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Oil traders dancing to the contango

By LYNN COOK Copyright 2008 Houston Chronicle

Dec. 16, 2008, 11:01PM

A market condition called contango, in which oil futures contracts going forward are higher than ones for the immediate future, has traders scrambling for crude storage as they attempt to lock in future profits.

Light, sweet crude for January delivery closed at $43.60 a barrel Tuesday on the New York Mercantile Exchange. A trader who enters a contract to buy then can lock in a profit by buying contracts to sell at a higher price a few months down the road.

Crude for June delivery closed at $53.10 per barrel on Tuesday, for example, and the condition continues indefinitely at this point. Crude closed at $58 for January 2010 delivery and at $64 for January 2011.

Phil Flynn, vice president at Chicago-based trading firm Alaron, said the oil contango has created a frenzy for storage space.

“You pay as much as $2 a barrel to store it but you can lock in the profit instantly today and make out like a bandit,” he said.

The scramble for oil storage, combined with reduced demand in the recession, has lifted U.S. inventory numbers to 321 million stockpiled barrels—an 8 percent increase over this time last year, according to the latest report from the Energy Information Administration.

Some companies reportedly are even storing crude in tankers, leaving them at sea instead of delivering their cargo.

Bruce Kahler, a ship broker at Lone Star, R.S. Platou, told Bloomberg News that Royal Dutch Shell is paying $86,000 a day for two to three months for the Leo Glory, a 2-million-barrel supertanker in the Gulf of Mexico.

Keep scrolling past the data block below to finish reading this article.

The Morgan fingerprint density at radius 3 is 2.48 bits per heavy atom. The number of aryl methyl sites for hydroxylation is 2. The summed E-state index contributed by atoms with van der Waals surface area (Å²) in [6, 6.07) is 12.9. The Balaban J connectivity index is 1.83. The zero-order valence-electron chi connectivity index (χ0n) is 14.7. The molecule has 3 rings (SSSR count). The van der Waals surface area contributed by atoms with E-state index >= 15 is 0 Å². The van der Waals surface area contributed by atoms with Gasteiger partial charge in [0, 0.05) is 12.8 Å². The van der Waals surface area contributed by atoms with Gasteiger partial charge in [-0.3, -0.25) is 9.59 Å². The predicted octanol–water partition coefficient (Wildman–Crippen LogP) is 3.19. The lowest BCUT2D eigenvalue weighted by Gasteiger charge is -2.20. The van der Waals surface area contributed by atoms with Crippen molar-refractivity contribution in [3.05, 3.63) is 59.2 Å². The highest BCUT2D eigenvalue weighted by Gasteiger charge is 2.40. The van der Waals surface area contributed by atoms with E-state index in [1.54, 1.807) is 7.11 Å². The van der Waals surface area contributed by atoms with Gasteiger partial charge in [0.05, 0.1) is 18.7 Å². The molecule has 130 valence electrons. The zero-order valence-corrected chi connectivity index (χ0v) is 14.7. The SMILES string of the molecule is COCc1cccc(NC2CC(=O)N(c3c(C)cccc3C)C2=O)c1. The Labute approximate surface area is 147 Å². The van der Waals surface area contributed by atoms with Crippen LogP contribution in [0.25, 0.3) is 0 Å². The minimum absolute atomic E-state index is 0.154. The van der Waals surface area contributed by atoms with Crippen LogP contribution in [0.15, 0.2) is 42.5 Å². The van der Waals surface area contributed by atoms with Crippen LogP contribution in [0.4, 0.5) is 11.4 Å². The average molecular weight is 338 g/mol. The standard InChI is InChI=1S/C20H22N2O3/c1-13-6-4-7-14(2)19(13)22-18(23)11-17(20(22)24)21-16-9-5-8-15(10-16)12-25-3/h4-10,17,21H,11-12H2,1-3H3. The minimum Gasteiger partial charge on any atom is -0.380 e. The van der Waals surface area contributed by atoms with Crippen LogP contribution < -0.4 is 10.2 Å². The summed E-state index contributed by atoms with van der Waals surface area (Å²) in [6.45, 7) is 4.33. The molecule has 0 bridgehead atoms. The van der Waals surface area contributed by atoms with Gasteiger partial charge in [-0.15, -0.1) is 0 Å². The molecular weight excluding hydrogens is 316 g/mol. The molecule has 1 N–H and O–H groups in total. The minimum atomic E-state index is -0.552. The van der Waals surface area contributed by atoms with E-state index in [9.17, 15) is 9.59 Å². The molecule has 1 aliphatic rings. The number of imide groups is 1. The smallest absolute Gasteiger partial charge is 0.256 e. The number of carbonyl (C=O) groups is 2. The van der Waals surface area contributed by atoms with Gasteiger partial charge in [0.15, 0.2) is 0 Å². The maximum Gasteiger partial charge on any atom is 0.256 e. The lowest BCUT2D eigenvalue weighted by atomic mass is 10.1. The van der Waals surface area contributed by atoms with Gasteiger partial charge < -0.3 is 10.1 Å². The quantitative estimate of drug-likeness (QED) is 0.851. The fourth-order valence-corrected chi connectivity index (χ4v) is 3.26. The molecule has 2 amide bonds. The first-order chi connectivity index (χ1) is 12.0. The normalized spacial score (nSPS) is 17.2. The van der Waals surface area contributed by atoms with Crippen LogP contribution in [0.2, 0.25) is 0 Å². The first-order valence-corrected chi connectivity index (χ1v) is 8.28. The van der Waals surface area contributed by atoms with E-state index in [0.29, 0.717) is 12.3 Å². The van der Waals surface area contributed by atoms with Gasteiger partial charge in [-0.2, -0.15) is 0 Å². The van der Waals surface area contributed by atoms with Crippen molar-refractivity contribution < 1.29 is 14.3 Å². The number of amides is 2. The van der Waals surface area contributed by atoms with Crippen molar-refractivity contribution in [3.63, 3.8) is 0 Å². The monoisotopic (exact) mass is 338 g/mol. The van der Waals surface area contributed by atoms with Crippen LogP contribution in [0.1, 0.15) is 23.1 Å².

“It’s speculation,” Kahler told Bloomberg. “These traders believe that ‘If I put a cargo in there now, I will make money later.’?”

Robin Lebovitz, a Shell spokeswoman, said the company does not comment on its trading activities. Shell’s supertanker contracts fall under that trading program, she said.

Guy Caruso, a senior adviser with the Center for Strategic and International Studies, told Deloitte’s Oil and Gas Conference last week that the strong contango market is really about the market finding its way again.

For the last few years investors have been running to oil as a hedge, assuming the rest of the world was decoupled from the U.S. economy, he said. That assumption turned out to be wrong.

Oil was overvalued. The dollar was undervalued. Now the recession appears to be global and for the first time since the Arab oil embargo of 1973, global demand for crude will go down for two years in a row, Caruso predicted.

“I believe it will be 18 to 24 months before prices will turn back up again, but I agree that they will be in the $60 to $70 range when it does happen,” Caruso said.

Flynn said it may seem counterintuitive but the market contango could help to moderate high prices in the future.

“Demand is down. That means the market is anticipating a supply glut but we know the world needs more energy going forward,” Flynn said. “But low prices are derailing a lot of oil projects. That could create a shortage once economies start to recover. What the market is really doing here is putting oil away for a rainy day.”

Oil’s contango could also signal the market is worried about U.S. economic fallout. A weak U.S. economy, government bailouts and the Federal Reserve’s willingness to print more money all point to dollar devaluation against other currencies going forward.

“We’ve already seen that effect,” Flynn said. “A weaker dollar means oil will be more expensive down the road.”

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